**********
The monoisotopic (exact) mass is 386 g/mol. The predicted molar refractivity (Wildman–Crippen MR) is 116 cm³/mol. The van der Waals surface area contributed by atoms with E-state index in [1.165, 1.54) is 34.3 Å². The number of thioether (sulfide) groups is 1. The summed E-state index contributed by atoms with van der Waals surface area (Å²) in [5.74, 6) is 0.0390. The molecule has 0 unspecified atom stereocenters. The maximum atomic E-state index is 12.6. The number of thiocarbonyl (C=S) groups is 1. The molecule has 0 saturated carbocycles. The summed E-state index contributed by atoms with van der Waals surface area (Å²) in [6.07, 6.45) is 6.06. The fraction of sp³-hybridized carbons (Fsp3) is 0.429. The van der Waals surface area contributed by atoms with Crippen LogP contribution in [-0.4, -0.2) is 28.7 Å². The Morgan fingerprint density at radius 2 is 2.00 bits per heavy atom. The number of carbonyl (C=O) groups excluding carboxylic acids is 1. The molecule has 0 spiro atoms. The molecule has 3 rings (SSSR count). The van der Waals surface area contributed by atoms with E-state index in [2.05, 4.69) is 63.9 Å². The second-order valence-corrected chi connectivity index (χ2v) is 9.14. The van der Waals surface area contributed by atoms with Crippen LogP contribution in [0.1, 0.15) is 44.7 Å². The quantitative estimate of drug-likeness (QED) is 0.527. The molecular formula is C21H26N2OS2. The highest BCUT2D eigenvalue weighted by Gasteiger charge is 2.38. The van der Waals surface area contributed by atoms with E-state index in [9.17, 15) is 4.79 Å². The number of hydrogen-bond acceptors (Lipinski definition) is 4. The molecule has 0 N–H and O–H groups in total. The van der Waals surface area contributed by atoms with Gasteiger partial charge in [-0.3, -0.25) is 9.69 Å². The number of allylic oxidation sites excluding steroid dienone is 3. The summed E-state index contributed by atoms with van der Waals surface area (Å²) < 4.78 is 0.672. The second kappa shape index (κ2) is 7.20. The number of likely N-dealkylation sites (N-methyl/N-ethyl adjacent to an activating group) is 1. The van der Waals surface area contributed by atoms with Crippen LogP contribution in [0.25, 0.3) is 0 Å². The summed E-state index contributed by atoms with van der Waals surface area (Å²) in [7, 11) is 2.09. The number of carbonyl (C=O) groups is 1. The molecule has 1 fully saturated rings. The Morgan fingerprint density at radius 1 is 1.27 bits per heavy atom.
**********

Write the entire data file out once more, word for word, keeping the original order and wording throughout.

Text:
The monoisotopic (exact) mass is 386 g/mol. The predicted molar refractivity (Wildman–Crippen MR) is 116 cm³/mol. The van der Waals surface area contributed by atoms with E-state index in [1.165, 1.54) is 34.3 Å². The number of thioether (sulfide) groups is 1. The summed E-state index contributed by atoms with van der Waals surface area (Å²) in [5.74, 6) is 0.0390. The molecule has 0 unspecified atom stereocenters. The maximum atomic E-state index is 12.6. The number of thiocarbonyl (C=S) groups is 1. The molecule has 0 saturated carbocycles. The summed E-state index contributed by atoms with van der Waals surface area (Å²) in [6.07, 6.45) is 6.06. The fraction of sp³-hybridized carbons (Fsp3) is 0.429. The van der Waals surface area contributed by atoms with Crippen LogP contribution in [-0.4, -0.2) is 28.7 Å². The Morgan fingerprint density at radius 2 is 2.00 bits per heavy atom. The number of carbonyl (C=O) groups excluding carboxylic acids is 1. The molecule has 0 spiro atoms. The molecule has 3 rings (SSSR count). The van der Waals surface area contributed by atoms with E-state index in [2.05, 4.69) is 63.9 Å². The second-order valence-corrected chi connectivity index (χ2v) is 9.14. The van der Waals surface area contributed by atoms with Crippen LogP contribution in [0.1, 0.15) is 44.7 Å². The quantitative estimate of drug-likeness (QED) is 0.527. The molecular formula is C21H26N2OS2. The highest BCUT2D eigenvalue weighted by Gasteiger charge is 2.38. The van der Waals surface area contributed by atoms with E-state index in [9.17, 15) is 4.79 Å². The number of hydrogen-bond acceptors (Lipinski definition) is 4. The molecule has 0 N–H and O–H groups in total. The van der Waals surface area contributed by atoms with Gasteiger partial charge in [-0.3, -0.25) is 9.69 Å². The number of allylic oxidation sites excluding steroid dienone is 3. The summed E-state index contributed by atoms with van der Waals surface area (Å²) < 4.78 is 0.672. The second kappa shape index (κ2) is 7.20. The number of likely N-dealkylation sites (N-methyl/N-ethyl adjacent to an activating group) is 1. The van der Waals surface area contributed by atoms with Crippen LogP contribution in [0.25, 0.3) is 0 Å². The summed E-state index contributed by atoms with van der Waals surface area (Å²) in [7, 11) is 2.09. The number of carbonyl (C=O) groups is 1. The molecule has 1 fully saturated rings. The Morgan fingerprint density at radius 1 is 1.27 bits per heavy atom.